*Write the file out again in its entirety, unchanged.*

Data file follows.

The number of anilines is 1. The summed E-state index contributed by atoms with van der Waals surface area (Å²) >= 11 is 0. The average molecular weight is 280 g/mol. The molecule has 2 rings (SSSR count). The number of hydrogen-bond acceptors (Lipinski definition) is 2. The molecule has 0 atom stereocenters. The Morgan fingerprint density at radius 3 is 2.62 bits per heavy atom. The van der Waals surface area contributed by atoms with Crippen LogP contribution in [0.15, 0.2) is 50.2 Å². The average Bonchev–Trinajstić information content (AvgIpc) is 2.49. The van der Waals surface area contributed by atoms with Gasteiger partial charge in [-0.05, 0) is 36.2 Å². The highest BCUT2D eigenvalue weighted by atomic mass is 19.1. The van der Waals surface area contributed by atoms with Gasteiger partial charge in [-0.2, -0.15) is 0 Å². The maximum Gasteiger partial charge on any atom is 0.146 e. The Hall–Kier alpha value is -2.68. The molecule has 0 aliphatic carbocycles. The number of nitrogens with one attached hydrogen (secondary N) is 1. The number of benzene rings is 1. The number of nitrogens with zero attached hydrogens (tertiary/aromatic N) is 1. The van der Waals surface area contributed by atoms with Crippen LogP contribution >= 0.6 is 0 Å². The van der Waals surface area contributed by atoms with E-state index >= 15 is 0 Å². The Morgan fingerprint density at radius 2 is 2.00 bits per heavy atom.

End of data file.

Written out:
The number of anilines is 1. The summed E-state index contributed by atoms with van der Waals surface area (Å²) >= 11 is 0. The average molecular weight is 280 g/mol. The molecule has 2 rings (SSSR count). The number of hydrogen-bond acceptors (Lipinski definition) is 2. The molecule has 0 atom stereocenters. The Morgan fingerprint density at radius 3 is 2.62 bits per heavy atom. The van der Waals surface area contributed by atoms with Crippen LogP contribution in [0.15, 0.2) is 50.2 Å². The average Bonchev–Trinajstić information content (AvgIpc) is 2.49. The van der Waals surface area contributed by atoms with Gasteiger partial charge in [-0.05, 0) is 36.2 Å². The highest BCUT2D eigenvalue weighted by atomic mass is 19.1. The van der Waals surface area contributed by atoms with Gasteiger partial charge in [-0.2, -0.15) is 0 Å². The maximum Gasteiger partial charge on any atom is 0.146 e. The Hall–Kier alpha value is -2.68. The molecule has 0 aliphatic carbocycles. The number of nitrogens with one attached hydrogen (secondary N) is 1. The number of benzene rings is 1. The number of nitrogens with zero attached hydrogens (tertiary/aromatic N) is 1. The van der Waals surface area contributed by atoms with Crippen LogP contribution >= 0.6 is 0 Å². The van der Waals surface area contributed by atoms with E-state index >= 15 is 0 Å². The Morgan fingerprint density at radius 2 is 2.00 bits per heavy atom.